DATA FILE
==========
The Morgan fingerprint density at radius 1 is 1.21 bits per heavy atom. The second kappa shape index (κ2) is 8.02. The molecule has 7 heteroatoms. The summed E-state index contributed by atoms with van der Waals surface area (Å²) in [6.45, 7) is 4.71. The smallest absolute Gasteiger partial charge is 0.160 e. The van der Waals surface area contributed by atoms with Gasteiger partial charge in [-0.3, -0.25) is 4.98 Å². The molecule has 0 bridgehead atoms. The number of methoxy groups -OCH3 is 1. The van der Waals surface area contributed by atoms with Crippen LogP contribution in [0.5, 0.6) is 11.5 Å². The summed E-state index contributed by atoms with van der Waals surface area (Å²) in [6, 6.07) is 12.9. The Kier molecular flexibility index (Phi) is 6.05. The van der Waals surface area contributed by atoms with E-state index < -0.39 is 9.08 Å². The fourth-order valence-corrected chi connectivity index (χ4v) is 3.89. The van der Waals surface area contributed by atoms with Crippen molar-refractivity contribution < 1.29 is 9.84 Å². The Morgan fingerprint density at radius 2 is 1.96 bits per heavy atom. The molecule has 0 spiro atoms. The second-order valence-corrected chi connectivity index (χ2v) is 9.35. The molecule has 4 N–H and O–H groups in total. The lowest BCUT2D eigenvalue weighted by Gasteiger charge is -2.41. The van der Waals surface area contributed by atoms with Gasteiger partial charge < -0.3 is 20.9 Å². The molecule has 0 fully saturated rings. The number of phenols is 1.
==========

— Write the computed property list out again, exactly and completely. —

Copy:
The Morgan fingerprint density at radius 1 is 1.21 bits per heavy atom. The second kappa shape index (κ2) is 8.02. The molecule has 7 heteroatoms. The summed E-state index contributed by atoms with van der Waals surface area (Å²) in [6.45, 7) is 4.71. The smallest absolute Gasteiger partial charge is 0.160 e. The van der Waals surface area contributed by atoms with Gasteiger partial charge in [-0.3, -0.25) is 4.98 Å². The molecule has 0 bridgehead atoms. The number of methoxy groups -OCH3 is 1. The van der Waals surface area contributed by atoms with Crippen LogP contribution in [0.5, 0.6) is 11.5 Å². The summed E-state index contributed by atoms with van der Waals surface area (Å²) in [6, 6.07) is 12.9. The Kier molecular flexibility index (Phi) is 6.05. The van der Waals surface area contributed by atoms with E-state index < -0.39 is 9.08 Å². The fourth-order valence-corrected chi connectivity index (χ4v) is 3.89. The van der Waals surface area contributed by atoms with Crippen molar-refractivity contribution < 1.29 is 9.84 Å². The Morgan fingerprint density at radius 2 is 1.96 bits per heavy atom. The molecule has 0 spiro atoms. The second-order valence-corrected chi connectivity index (χ2v) is 9.35. The molecule has 4 N–H and O–H groups in total. The lowest BCUT2D eigenvalue weighted by Gasteiger charge is -2.41. The van der Waals surface area contributed by atoms with Gasteiger partial charge < -0.3 is 20.9 Å². The molecule has 0 fully saturated rings. The number of phenols is 1.